Patch 1586 feature: push --rebase

Title feature: push --rebase
Superseder Nosy List bfrk, ganesh
Related Issues
Status followup-requested Assigned To bfrk

Created on 2017-08-15.12:36:00 by bfrk, last changed 2019-07-29.19:40:25 by bfrk.

File name Status Uploaded Type Edit Remove
feature_-push-__rebase.dpatch bfrk, 2017-08-15.14:54:54 text/x-darcs-patch
See mailing list archives for discussion on individual patches.
msg19589 (view) Author: bfrk Date: 2017-08-15.12:35:59
I am sending this for discussion and experimentation, so it is not yet
for screened.

The typical use case for me is synchronizing darcs repos on different
computers. For instance, I start developing a new feature (like this
one) on one machine, then record a patch with a WIP tag in its name.
When I continue on the other machine, I pull the patch, work further on
it, amend it (often editing the patch description, sometimes more than
once), then push --rebase,  and so on.
msg19590 (view) Author: bfrk Date: 2017-08-15.12:41:54
One could argue whether --rebase is a good name for the option. Other
candidates are: --suspend, --suspend-conflicts or --suspend-conflicting.

One could also debate whether changing the semantics of --all for rebase
apply is a good idea (especially when hijacking a patch). I personally
think it's no problem, since I never use --all when rebasing manually,
instead I hit the 'a' key when I know I want to apply everything (so I
still get the questions about which patches to suspend and whether I
want to hijack stuff).
msg19591 (view) Author: bfrk Date: 2017-08-15.12:44:58
Last remark: inheriting interactivity and verbosity for the selection of
the patches to suspend should also be done for darcs rebase pull (for
concistency). This is not yet contained in the bundle.
msg19593 (view) Author: bfrk Date: 2017-08-15.14:54:54
New bundle with a second patch that adapts the hijack.sh test to the new
behavior. As it turns out, changing applyPatchesForRebaseCmd /does/
change rebase pull as well as rebase apply, so the test case for rebase
pull had to be adapted, too.
msg19596 (view) Author: ganesh Date: 2017-08-16.06:03:48
On the UI:

Logically by analogy with the current set of commands, this should 
be called 'darcs rebase push' rather than 'darcs push --rebase'.

I think we have discussed before moving from 'rebase pull/apply' to 
'pull/apply --rebase' and I'd be fine for that to happen. I'm not so 
keen on a mixture.
msg19597 (view) Author: ganesh Date: 2017-08-16.06:42:23
On the behaviour: I spent a while debating whether rebase pull should suspend the 
local or the remote patches. I can't remember all the details, but I think in the 
end it made more sense to rebase the local patches because the expected workflow 
was that you are pulling from an upstream and don't want to edit its patches. Also 
by definition the patches you are pulling are now in two repositories and having 
incompatible versions of them isn't good.

With rebase push it feels harder: with your approach (rebase the remote patches) it 
wouldn't make sense to rebase push to an upstream. But the approach is consistent 
with reducing the chances of incompatible versions, as again by definition the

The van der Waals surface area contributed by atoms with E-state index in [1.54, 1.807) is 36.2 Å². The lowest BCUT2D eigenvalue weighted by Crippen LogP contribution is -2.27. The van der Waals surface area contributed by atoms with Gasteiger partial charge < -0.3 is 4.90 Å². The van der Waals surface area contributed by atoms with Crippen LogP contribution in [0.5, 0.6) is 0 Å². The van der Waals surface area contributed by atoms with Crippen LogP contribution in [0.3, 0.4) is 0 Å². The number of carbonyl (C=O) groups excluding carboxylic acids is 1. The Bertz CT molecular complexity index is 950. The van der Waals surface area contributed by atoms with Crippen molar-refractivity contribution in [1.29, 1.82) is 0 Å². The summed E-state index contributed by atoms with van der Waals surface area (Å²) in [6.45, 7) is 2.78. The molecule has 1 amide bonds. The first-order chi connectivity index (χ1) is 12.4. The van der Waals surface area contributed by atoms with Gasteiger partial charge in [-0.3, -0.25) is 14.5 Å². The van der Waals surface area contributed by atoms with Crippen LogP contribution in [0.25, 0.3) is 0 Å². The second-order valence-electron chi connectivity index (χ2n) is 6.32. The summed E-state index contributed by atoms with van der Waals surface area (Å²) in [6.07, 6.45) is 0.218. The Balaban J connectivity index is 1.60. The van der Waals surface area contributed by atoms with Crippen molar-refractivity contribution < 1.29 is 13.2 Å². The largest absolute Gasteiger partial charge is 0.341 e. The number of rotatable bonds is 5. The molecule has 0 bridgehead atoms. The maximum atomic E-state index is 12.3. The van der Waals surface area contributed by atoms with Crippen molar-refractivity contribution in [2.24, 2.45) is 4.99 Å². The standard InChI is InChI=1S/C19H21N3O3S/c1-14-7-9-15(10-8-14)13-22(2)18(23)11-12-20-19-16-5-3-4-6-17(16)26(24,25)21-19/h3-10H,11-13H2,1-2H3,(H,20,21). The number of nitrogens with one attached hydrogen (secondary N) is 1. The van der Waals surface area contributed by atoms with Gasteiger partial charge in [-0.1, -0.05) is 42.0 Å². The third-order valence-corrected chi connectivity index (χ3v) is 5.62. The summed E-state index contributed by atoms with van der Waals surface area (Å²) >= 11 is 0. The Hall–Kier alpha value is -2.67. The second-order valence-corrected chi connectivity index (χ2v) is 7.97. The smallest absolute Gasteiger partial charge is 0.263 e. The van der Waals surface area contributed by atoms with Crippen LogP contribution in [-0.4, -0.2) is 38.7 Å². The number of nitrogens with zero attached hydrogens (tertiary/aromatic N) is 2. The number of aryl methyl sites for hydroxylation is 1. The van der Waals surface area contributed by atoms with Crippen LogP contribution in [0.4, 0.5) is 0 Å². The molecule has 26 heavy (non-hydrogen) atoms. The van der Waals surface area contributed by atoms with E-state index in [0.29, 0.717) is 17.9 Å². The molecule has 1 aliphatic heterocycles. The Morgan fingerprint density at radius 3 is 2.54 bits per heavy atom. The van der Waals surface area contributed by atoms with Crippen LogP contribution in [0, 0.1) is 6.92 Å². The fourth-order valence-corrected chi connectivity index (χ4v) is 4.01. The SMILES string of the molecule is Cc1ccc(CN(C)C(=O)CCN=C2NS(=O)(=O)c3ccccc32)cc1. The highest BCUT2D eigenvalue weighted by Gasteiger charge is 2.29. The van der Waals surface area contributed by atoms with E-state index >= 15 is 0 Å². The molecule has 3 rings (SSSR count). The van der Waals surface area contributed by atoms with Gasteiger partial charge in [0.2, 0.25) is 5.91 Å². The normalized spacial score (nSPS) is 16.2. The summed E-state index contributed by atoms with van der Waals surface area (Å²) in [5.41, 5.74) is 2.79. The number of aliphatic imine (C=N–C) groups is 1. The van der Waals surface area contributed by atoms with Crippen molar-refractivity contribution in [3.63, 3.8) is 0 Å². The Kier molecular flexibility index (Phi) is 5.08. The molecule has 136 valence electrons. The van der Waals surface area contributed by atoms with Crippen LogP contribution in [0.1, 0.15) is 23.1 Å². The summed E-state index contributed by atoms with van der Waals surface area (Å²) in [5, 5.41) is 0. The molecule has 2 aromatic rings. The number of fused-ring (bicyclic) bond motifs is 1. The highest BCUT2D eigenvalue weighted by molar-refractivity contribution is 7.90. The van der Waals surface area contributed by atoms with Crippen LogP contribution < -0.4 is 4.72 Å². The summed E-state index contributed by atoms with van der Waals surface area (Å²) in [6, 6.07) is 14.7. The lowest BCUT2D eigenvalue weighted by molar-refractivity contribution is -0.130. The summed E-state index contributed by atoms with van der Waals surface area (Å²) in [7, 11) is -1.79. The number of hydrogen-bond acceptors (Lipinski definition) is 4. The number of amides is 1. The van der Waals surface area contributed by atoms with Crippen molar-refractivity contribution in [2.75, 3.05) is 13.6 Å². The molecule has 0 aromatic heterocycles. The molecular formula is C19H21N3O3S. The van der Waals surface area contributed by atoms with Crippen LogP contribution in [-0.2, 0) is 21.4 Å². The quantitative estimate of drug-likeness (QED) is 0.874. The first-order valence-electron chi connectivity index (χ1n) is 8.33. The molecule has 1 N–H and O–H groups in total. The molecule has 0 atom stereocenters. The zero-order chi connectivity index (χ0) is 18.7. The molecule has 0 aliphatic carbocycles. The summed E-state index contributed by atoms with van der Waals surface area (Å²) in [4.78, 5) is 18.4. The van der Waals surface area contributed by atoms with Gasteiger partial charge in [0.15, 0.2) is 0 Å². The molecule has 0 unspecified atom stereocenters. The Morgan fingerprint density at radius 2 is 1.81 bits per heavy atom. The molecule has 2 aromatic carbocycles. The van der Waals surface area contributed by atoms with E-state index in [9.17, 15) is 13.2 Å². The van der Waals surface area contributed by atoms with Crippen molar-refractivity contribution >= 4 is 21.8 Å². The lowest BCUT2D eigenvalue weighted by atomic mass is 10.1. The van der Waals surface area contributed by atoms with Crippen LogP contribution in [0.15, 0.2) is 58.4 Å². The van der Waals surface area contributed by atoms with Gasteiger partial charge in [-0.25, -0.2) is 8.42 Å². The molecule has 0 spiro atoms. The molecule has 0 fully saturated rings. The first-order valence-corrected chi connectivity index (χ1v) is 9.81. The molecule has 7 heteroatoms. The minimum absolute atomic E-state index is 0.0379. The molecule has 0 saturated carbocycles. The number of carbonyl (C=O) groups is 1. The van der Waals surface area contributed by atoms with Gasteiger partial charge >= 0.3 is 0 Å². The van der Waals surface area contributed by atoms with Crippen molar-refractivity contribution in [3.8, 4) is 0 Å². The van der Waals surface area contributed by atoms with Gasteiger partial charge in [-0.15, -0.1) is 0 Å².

patches you are pushing will end up in two repositories. It's also consistent with 
push being a remote apply operation.

So it seems like the right approach, but maybe some warnings to the user would be 
msg19598 (view) Author: bfrk Date: 2017-08-16.13:50:13
Re UI: My intuition for 'push --rebase' instead of 'darcs rebase push'
was that 'darcs rebase' (until now) edits patches in the local repo,
whereas the new command would do rebase (apply) in the remote. This is
reflected in the implementation which is really just a small variation
in the 'remote apply' step of the normal push command. But I guess my
intuition was influenced too much by the internal view of things. I
agree that 'rebase push' is probably more intuitive and consistent from
the user perspective.

Re semantics: It never occurred to me to suspend the patches that are
being pushed. Perhaps this is because I really want something more akin
to 'git push --force', that is, I want to replace a remote patch with a
locally amended version. In fact, I am considering to add an option that
will also 'rebase obliterate' whatever was suspended in the remote repo
in order to achieve exactly that.

Re adding a warning: that sounds like a good idea.
msg21011 (view) Author: bfrk Date: 2019-07-29.19:40:25
The reason I haven't been following up yet:

(1) Changing the UI to 'rebase push' requires a lot of changes and 
code duplication. Whereas the current implementation as an option --
rebase is almost trivial.

(2) What I really want is not to suspend the conflicting remote 
patches because that entails changing their identity. I want them to 
be moved to a different branch. Instead of pushing this change 
further, I guess I should rather work on adding in-repo branches to 
Date User Action Args
2017-08-15 12:36:00bfrkcreate
2017-08-15 12:41:55bfrksetmessages: + msg19590
2017-08-15 12:44:59bfrksetmessages: + msg19591
2017-08-15 14:54:54bfrksetfiles: + feature_-push-__rebase.dpatch
messages: + msg19593
2017-08-16 06:03:49ganeshsetnosy: + ganesh
messages: + msg19596
2017-08-16 06:42:24ganeshsetmessages: + msg19597
2017-08-16 13:50:13bfrksetmessages: + msg19598
2017-10-10 10:04:41bfrksetstatus: needs-screening -> followup-requested
assignedto: bfrk
2019-07-29 19:40:25bfrksetmessages: + msg21011